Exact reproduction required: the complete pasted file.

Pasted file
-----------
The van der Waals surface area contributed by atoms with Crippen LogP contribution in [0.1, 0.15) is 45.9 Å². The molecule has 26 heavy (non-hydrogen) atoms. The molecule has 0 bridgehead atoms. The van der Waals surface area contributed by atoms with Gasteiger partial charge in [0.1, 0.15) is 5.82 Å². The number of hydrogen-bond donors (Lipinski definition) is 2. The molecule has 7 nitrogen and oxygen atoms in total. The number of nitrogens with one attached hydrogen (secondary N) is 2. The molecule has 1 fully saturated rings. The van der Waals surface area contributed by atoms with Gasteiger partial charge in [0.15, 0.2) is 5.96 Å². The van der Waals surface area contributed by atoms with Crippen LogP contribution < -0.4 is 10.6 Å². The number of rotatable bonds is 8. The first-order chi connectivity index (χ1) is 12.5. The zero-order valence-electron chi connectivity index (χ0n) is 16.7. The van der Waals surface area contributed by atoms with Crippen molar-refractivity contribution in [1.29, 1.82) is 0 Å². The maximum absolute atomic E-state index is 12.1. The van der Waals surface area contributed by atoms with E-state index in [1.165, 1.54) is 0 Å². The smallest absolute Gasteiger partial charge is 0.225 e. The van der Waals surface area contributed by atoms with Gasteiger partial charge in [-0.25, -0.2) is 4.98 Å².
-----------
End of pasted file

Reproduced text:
The van der Waals surface area contributed by atoms with Crippen LogP contribution in [0.1, 0.15) is 45.9 Å². The molecule has 26 heavy (non-hydrogen) atoms. The molecule has 0 bridgehead atoms. The van der Waals surface area contributed by atoms with Gasteiger partial charge in [0.1, 0.15) is 5.82 Å². The number of hydrogen-bond donors (Lipinski definition) is 2. The molecule has 7 nitrogen and oxygen atoms in total. The number of nitrogens with one attached hydrogen (secondary N) is 2. The molecule has 1 fully saturated rings. The van der Waals surface area contributed by atoms with Gasteiger partial charge in [0.15, 0.2) is 5.96 Å². The van der Waals surface area contributed by atoms with Crippen LogP contribution < -0.4 is 10.6 Å². The number of rotatable bonds is 8. The first-order chi connectivity index (χ1) is 12.5. The zero-order valence-electron chi connectivity index (χ0n) is 16.7. The van der Waals surface area contributed by atoms with Crippen molar-refractivity contribution in [1.29, 1.82) is 0 Å². The maximum absolute atomic E-state index is 12.1. The van der Waals surface area contributed by atoms with E-state index in [1.165, 1.54) is 0 Å². The smallest absolute Gasteiger partial charge is 0.225 e. The van der Waals surface area contributed by atoms with Gasteiger partial charge in [-0.25, -0.2) is 4.98 Å².